Love the length of this. Usually do it in a little over an hour, and at just under 20 Miles this is a perfect ride to help you maintain and work on a faster pace when training for those much longer rides. Surface is good enough, not the best but not even close to being bad. Good straight aways, only a few roadway crossings on the entire path so you can maintain a good speed without having to stop or slow down.
Trail surface is good, way too many stops though for roadways, etc. Rode after a rainy day so maybe that added to the low rating. A lot more routes in the area with less stops though.
For the most part, I agree with the five star reviews. It is a beautiful trail that takes you through forest, past a beautiful overlook, over bridges and has several bathroom/outhouses every 3-4 miles (located in the parking lots). I did not see horse poop as one review indicated and I was able to handle the 4-5 larger hills (I'm in my 60's so most bikers should handle them fine). The trail wasn't too busy (midweek) and you get the feeling that you are far from civilization because of the vast number of trees and open spaces. I took the advice from one reviewer and went counterclockwise around the circle. I really think that it had better runs in that direction. The only negative for me is that the trail takes you across a couple of busy roads and traffic didn't stop for bikers. My distance clocked in a 10 miles. Finally, this trail is excellent for really hot days because of all the shade. Enjoy!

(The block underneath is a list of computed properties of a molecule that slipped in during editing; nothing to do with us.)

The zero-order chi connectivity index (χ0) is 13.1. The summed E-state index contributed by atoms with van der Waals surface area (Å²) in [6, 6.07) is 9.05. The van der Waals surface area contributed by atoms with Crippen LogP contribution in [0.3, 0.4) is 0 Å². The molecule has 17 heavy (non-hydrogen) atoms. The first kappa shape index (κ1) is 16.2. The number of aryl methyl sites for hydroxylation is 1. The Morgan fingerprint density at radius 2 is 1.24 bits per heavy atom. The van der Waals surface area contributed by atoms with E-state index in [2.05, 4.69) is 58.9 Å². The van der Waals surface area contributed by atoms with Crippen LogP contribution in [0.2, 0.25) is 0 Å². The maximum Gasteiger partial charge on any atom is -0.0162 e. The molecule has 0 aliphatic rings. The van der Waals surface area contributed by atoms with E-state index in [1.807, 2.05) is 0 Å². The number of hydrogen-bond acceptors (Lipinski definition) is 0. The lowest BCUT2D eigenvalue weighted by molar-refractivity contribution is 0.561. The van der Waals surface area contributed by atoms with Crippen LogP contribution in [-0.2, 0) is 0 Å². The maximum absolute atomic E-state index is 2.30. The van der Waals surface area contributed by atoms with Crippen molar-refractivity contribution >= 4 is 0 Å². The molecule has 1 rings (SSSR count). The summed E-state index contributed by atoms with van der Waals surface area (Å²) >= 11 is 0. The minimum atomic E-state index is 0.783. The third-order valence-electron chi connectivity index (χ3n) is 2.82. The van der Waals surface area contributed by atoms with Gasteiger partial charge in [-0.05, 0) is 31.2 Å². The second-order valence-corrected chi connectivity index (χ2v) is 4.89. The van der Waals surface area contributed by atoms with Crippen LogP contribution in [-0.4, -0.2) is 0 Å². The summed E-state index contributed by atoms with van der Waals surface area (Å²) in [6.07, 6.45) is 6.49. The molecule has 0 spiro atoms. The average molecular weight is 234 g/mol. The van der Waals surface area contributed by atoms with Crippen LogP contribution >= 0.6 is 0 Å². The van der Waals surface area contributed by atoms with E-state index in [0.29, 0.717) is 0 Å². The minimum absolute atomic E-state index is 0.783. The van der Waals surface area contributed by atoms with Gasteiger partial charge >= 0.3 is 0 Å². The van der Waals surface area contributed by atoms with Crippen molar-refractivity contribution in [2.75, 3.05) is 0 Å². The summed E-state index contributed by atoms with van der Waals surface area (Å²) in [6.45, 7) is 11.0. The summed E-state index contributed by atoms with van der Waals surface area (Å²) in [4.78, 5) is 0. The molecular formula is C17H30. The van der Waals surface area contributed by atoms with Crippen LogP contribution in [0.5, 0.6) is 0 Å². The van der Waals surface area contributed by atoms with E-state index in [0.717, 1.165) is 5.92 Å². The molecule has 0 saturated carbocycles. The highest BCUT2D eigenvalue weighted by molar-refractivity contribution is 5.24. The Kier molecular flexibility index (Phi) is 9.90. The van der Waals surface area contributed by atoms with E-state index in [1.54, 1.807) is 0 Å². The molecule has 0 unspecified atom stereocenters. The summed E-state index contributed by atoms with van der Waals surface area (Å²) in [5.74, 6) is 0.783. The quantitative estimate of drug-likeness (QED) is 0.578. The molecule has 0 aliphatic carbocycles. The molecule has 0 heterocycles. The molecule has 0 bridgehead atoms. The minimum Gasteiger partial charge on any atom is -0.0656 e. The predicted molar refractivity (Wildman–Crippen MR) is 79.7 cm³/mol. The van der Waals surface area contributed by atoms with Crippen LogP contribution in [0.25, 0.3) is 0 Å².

Long parts in the middle of the trail are not paved. Be careful on a road bike